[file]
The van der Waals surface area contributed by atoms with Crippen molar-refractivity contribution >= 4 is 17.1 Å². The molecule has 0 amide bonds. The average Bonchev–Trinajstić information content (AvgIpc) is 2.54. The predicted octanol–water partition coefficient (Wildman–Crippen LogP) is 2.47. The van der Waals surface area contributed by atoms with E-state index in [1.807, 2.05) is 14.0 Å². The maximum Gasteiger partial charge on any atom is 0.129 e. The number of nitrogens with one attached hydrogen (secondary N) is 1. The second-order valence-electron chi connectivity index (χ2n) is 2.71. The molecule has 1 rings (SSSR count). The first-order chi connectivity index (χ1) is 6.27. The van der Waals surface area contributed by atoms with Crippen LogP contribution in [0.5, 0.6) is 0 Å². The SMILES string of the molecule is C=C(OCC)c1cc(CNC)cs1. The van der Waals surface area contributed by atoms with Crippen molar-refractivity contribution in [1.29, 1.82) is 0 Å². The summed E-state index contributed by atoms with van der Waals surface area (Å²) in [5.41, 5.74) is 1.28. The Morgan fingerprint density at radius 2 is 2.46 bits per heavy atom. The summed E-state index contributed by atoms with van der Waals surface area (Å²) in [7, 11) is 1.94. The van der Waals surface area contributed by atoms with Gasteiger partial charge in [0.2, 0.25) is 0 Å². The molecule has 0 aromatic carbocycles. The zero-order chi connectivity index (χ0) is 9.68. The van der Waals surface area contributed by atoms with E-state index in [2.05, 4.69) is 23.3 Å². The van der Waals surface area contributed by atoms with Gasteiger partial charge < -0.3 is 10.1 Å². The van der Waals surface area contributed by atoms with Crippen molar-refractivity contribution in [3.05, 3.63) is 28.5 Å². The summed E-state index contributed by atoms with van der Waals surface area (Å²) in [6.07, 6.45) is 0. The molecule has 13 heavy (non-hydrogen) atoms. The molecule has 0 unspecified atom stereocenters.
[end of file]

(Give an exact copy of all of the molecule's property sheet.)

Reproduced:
The van der Waals surface area contributed by atoms with Crippen molar-refractivity contribution >= 4 is 17.1 Å². The molecule has 0 amide bonds. The average Bonchev–Trinajstić information content (AvgIpc) is 2.54. The predicted octanol–water partition coefficient (Wildman–Crippen LogP) is 2.47. The van der Waals surface area contributed by atoms with E-state index in [1.807, 2.05) is 14.0 Å². The maximum Gasteiger partial charge on any atom is 0.129 e. The number of nitrogens with one attached hydrogen (secondary N) is 1. The second-order valence-electron chi connectivity index (χ2n) is 2.71. The molecule has 1 rings (SSSR count). The first-order chi connectivity index (χ1) is 6.27. The van der Waals surface area contributed by atoms with Crippen LogP contribution in [0.5, 0.6) is 0 Å². The SMILES string of the molecule is C=C(OCC)c1cc(CNC)cs1. The van der Waals surface area contributed by atoms with Crippen molar-refractivity contribution in [1.29, 1.82) is 0 Å². The summed E-state index contributed by atoms with van der Waals surface area (Å²) in [5.41, 5.74) is 1.28. The Morgan fingerprint density at radius 2 is 2.46 bits per heavy atom. The summed E-state index contributed by atoms with van der Waals surface area (Å²) in [7, 11) is 1.94. The van der Waals surface area contributed by atoms with Gasteiger partial charge in [0.2, 0.25) is 0 Å². The molecule has 0 aromatic carbocycles. The zero-order chi connectivity index (χ0) is 9.68. The van der Waals surface area contributed by atoms with E-state index in [2.05, 4.69) is 23.3 Å². The van der Waals surface area contributed by atoms with Gasteiger partial charge < -0.3 is 10.1 Å². The van der Waals surface area contributed by atoms with Crippen molar-refractivity contribution in [3.05, 3.63) is 28.5 Å². The summed E-state index contributed by atoms with van der Waals surface area (Å²) in [6.07, 6.45) is 0. The molecule has 13 heavy (non-hydrogen) atoms. The molecule has 0 unspecified atom stereocenters.